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Genetic and Rare Diseases Information Center (GARD)

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Nodular nonsuppurative panniculitis

Other Names for this Disease
  • Panniculitis nodular nonsuppurative
  • Weber Christian disease
  • Weber-Christian disease
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How might nodular nonsuppurative panniculitis be treated?

Treatment for nodular nonsuppurative panniculitis (NNP) generally aims at controlling and relieving the symptoms that an individual has. Before treatment is begun, it should first be determined whether an affected individual has the condition secondary to another underlying disorder because treatment of the underlying disorder may relieve the symptoms of NNP. In some cases, skin lesions heal spontaneously (remission) but the lesions often later return.[1] Medications used to treat the condition may include systemic steroids (such as prednisone) to suppress sudden attacks; nonsteroidal anti-inflammatory drugs (NSAIDs) to reduce fever and other signs of malaise; and/or immunosuppressive drugs.[2][3] Relief of symptoms in some affected individuals has also been reported with fibrinolytic agents (medications that help prevent blood clots), hydroxychloroquine, azathioprine, thalidomide, cyclophosphamide, tetracycline, cyclosporin, mycophenolate, and clofazimine.[2][3]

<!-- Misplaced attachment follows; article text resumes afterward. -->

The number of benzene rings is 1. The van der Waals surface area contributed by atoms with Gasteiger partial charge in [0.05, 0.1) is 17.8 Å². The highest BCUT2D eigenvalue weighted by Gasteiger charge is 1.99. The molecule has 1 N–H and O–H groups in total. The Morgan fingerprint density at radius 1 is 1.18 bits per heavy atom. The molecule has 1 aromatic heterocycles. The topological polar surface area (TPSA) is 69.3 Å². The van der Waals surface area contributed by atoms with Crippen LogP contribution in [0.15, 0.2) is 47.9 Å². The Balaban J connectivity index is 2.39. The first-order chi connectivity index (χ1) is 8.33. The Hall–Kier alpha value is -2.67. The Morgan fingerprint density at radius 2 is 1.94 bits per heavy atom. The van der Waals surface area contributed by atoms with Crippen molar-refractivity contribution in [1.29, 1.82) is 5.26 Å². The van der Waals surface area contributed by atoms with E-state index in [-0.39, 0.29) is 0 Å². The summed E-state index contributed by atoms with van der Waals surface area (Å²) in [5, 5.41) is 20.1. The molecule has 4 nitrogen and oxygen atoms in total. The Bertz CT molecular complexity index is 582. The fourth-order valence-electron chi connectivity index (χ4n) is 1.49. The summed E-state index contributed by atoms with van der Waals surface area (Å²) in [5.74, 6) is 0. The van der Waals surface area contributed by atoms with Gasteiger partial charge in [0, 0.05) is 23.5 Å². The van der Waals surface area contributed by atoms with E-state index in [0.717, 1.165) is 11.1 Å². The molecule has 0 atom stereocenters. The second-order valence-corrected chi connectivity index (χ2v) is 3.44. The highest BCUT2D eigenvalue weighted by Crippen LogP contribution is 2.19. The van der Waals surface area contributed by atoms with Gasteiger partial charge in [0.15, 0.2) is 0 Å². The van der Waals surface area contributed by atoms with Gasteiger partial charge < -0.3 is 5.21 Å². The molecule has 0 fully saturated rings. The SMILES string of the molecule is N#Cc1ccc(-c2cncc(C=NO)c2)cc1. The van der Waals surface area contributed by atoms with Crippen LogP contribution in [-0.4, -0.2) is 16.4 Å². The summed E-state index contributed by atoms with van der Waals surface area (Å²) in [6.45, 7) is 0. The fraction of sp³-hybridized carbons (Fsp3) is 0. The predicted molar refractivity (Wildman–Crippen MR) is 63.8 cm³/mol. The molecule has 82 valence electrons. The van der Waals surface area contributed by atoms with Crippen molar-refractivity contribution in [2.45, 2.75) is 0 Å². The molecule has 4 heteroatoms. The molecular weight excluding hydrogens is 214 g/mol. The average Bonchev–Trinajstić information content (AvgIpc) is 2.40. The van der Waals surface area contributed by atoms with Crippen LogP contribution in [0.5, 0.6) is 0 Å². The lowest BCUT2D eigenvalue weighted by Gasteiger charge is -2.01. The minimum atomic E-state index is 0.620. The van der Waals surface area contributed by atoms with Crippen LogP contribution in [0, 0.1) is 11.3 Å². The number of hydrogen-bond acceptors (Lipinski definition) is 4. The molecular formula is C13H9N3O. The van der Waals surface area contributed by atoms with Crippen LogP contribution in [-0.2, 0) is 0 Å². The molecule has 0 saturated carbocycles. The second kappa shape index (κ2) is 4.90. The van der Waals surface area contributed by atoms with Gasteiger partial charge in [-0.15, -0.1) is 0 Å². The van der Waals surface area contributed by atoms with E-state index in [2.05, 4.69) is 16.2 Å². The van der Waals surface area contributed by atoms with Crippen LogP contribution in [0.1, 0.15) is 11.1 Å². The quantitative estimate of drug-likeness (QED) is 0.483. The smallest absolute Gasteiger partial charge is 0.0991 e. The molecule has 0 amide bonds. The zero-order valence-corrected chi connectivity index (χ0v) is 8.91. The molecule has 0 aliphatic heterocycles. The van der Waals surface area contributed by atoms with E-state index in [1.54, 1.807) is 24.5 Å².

More detailed information about the management of nodular nonsuppurative panniculitis is available on eMedicine's Web site and can be viewed by clicking here.
Last updated: 12/9/2011

  1. Panniculitis, Idiopathic Nodular. NORD. July 23, 2007; Accessed 12/9/2011.
  2. Nodular non-suppurative panniculitis. Orphanet. March 2007; Accessed 12/9/2011.
  3. Angelo P Giardino. Weber-Christian Disease. eMedicine. July 28, 2010; Accessed 12/9/2011.